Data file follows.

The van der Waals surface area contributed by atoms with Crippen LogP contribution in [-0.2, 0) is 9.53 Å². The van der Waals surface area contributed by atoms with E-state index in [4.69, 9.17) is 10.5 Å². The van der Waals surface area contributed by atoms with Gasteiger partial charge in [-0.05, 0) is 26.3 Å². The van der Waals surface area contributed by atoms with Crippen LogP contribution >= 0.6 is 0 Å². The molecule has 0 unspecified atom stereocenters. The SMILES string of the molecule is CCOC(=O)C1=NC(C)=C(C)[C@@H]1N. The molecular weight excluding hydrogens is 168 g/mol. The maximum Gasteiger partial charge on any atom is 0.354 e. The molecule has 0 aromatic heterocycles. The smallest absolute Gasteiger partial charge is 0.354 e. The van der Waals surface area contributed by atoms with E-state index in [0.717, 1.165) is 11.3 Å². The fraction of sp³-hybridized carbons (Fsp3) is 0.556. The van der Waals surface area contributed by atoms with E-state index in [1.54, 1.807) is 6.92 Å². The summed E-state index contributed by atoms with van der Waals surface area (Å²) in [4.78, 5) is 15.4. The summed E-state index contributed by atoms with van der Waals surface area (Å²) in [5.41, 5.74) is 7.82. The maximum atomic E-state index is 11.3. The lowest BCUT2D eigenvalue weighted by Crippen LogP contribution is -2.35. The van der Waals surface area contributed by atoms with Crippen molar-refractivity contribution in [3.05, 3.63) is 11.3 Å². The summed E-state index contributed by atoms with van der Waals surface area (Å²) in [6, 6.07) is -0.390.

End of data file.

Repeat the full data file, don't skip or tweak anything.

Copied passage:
The van der Waals surface area contributed by atoms with Crippen LogP contribution in [-0.2, 0) is 9.53 Å². The van der Waals surface area contributed by atoms with E-state index in [4.69, 9.17) is 10.5 Å². The van der Waals surface area contributed by atoms with Gasteiger partial charge in [-0.05, 0) is 26.3 Å². The van der Waals surface area contributed by atoms with Crippen LogP contribution >= 0.6 is 0 Å². The molecule has 0 unspecified atom stereocenters. The SMILES string of the molecule is CCOC(=O)C1=NC(C)=C(C)[C@@H]1N. The molecular weight excluding hydrogens is 168 g/mol. The maximum Gasteiger partial charge on any atom is 0.354 e. The molecule has 0 aromatic heterocycles. The smallest absolute Gasteiger partial charge is 0.354 e. The van der Waals surface area contributed by atoms with E-state index in [0.717, 1.165) is 11.3 Å². The fraction of sp³-hybridized carbons (Fsp3) is 0.556. The van der Waals surface area contributed by atoms with E-state index in [1.54, 1.807) is 6.92 Å². The summed E-state index contributed by atoms with van der Waals surface area (Å²) in [4.78, 5) is 15.4. The summed E-state index contributed by atoms with van der Waals surface area (Å²) in [5.41, 5.74) is 7.82. The maximum atomic E-state index is 11.3. The lowest BCUT2D eigenvalue weighted by Crippen LogP contribution is -2.35. The van der Waals surface area contributed by atoms with Crippen molar-refractivity contribution in [3.05, 3.63) is 11.3 Å². The summed E-state index contributed by atoms with van der Waals surface area (Å²) in [6, 6.07) is -0.390.